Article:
Something I’ve seen many people struggle with is the ability to take constructive criticism, and inversely offer it.
Giving Constructive Criticism
I’ve previously recommended being free with advice. An extension to this, and a vital leadership skill is the ability to critique a colleague’s work without causing offence. Obviously being rude about someone’s work will alienate them and earn you no favours, but it’s often the case that a colleague won’t quite have understood the direction in which you wanted them to head with a certain task. There’s a couple of things personally you can take from this : Continue reading “Development Team Leadership : First Steps Part 8”
…and it’s fair to say that 99% of the time, neither will your app be. Be realistic regarding what you can achieve and by when. Everything about the Agile methodology points to being able to work sustainably, and getting better at doing so along the way. There’s many articles about picking a vertical stripe or horizontal stripes through your architecture and delivering a concise set of functionality. My advice would be, don’t let your chosen stripe get too fat. If you can’t hit an imposed deadline, be honest and say ‘no’.
One of the most important skills in leadership, is knowing how and when to say ‘no’. It might sound trivial but it’s really far from it. There’s an excellent chapter in The Clean Coder by Uncle Bob Martin. I was fortunate enough to read this prior to having been put in a situation where I needed to say no and I found it invaluable in hindsight, would highly recommend.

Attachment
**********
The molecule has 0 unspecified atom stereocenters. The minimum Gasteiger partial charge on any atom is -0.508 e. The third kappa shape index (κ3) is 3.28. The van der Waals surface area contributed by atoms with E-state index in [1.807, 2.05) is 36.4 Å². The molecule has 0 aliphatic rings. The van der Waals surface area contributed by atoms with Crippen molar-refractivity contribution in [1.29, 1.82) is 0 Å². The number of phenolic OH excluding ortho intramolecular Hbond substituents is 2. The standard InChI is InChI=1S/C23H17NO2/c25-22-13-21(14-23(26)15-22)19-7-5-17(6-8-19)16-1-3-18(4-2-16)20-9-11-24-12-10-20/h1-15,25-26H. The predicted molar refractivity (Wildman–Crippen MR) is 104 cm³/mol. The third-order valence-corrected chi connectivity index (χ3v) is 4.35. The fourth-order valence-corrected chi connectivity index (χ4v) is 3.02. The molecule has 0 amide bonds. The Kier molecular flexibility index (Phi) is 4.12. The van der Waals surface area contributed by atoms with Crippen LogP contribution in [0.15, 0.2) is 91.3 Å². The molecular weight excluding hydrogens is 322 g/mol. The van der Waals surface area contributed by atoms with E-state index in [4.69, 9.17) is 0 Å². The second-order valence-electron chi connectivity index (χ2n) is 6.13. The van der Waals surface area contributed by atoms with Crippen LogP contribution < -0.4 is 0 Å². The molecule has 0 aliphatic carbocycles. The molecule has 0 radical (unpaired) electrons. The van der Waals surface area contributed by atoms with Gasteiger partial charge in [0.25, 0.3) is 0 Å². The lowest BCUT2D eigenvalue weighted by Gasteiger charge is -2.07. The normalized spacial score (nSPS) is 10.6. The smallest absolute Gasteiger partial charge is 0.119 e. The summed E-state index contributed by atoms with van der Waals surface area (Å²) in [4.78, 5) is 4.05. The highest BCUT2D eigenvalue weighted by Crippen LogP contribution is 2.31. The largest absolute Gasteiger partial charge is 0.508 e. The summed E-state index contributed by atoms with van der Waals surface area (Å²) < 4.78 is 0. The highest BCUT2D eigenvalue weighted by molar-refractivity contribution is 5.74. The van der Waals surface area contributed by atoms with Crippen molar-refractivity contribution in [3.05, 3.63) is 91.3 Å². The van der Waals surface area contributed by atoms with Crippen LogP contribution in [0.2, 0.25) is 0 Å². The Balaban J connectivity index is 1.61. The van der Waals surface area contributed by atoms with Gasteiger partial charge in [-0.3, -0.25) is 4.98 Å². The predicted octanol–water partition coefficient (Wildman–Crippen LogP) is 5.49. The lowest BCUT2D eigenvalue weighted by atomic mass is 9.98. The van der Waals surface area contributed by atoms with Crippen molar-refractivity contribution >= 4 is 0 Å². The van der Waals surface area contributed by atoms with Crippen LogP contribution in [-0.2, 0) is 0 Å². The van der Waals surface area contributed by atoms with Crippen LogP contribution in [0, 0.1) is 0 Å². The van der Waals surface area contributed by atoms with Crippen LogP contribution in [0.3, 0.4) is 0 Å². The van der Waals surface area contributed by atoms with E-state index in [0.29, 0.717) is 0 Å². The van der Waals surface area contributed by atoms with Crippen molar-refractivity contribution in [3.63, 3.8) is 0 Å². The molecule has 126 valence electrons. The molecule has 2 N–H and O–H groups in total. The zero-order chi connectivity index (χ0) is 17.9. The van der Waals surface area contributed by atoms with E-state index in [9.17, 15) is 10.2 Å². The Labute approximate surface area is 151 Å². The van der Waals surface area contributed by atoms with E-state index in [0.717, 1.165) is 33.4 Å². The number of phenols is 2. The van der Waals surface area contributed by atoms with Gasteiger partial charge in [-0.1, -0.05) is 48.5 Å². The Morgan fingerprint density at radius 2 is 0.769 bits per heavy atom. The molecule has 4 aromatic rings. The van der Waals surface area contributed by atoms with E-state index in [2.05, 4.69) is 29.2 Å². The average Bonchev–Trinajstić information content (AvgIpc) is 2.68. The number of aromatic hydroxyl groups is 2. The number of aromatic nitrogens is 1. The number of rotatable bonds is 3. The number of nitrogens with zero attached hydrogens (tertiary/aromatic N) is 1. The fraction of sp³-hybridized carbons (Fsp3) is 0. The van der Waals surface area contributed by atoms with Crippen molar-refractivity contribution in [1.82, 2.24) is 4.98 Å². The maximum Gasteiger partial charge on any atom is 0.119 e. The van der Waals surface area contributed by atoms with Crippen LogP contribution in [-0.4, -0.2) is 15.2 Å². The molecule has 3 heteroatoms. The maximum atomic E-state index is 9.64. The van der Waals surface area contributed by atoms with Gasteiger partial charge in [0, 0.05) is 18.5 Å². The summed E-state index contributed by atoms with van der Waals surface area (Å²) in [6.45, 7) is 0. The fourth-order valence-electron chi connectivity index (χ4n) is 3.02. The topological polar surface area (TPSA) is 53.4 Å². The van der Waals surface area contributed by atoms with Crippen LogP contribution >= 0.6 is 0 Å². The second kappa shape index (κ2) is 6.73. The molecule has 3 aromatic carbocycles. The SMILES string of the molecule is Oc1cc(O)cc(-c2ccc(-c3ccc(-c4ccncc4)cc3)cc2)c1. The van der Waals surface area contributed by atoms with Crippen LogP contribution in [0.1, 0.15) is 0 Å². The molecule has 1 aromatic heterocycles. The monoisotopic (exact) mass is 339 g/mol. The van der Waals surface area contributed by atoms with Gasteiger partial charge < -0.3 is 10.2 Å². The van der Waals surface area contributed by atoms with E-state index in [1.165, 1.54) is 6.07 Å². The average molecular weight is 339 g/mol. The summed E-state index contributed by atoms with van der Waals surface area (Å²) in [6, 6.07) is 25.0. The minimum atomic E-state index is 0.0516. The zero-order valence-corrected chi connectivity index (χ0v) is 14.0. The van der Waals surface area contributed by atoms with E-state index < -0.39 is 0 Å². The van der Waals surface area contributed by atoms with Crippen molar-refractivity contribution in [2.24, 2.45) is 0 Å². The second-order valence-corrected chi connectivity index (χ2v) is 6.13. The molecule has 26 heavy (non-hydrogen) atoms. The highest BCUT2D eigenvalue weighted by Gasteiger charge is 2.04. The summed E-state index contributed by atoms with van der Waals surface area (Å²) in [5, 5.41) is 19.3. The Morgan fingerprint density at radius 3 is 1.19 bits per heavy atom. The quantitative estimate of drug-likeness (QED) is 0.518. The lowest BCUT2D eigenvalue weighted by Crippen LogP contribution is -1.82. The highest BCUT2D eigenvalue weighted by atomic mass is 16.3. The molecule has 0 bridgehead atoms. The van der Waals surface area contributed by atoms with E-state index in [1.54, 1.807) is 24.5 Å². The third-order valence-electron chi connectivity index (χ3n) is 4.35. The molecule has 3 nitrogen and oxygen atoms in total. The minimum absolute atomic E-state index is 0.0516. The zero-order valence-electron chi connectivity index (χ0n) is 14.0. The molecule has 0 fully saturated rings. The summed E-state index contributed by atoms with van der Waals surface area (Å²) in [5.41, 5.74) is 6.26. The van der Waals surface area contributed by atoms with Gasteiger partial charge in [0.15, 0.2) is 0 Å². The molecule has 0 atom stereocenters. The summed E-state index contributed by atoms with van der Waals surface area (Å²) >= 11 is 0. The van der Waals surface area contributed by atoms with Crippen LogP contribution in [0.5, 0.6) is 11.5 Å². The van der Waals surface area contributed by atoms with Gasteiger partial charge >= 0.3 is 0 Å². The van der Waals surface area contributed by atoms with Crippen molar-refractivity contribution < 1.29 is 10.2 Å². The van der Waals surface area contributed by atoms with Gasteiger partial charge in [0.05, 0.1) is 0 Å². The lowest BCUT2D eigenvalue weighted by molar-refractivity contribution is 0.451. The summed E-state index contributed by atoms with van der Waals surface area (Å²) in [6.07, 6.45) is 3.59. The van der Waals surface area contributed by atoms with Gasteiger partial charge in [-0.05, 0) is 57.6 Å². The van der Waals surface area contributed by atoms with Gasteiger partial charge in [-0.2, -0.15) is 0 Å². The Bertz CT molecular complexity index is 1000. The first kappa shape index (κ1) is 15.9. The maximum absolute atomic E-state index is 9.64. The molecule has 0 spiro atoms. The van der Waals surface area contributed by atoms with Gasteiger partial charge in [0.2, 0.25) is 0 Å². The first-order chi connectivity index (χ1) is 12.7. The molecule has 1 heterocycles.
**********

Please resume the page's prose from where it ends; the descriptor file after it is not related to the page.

As a fresh Lead you will no doubt have a number of challenges in managing client expectations, and at points they will inevitably ask too much of both you and your team. It’s times like these when you will gain the respect of the client for your honesty and integrity and the gratitude of your team for not putting them in awkward situations.
Don’t be afraid to tackle situations that will push you out of your comfort zone, you’ll always be better for it. If you’re :
nervous about a presentation, do it;
putting off an awkward conversation, have it;
unfamiliar with a technology, learn it.
…you get the picture.
There are of course limits, be sensible. Start small, Rome wasn’t built in a day and so on, but each time you tackle something new your horizon has expanded slightly, you’ll be unstoppable. Have confidence.
This holds true across so many scenarios in software development, perhaps most notably if your project is veering off course the worst thing you can do is sit on the problem and not tell those around you.
If you have a problem, talk about it, another quote:
A problem shared is a problem halved
If you’ve made a mistake, be honest and get on with it. If you try to cover it up, chances are: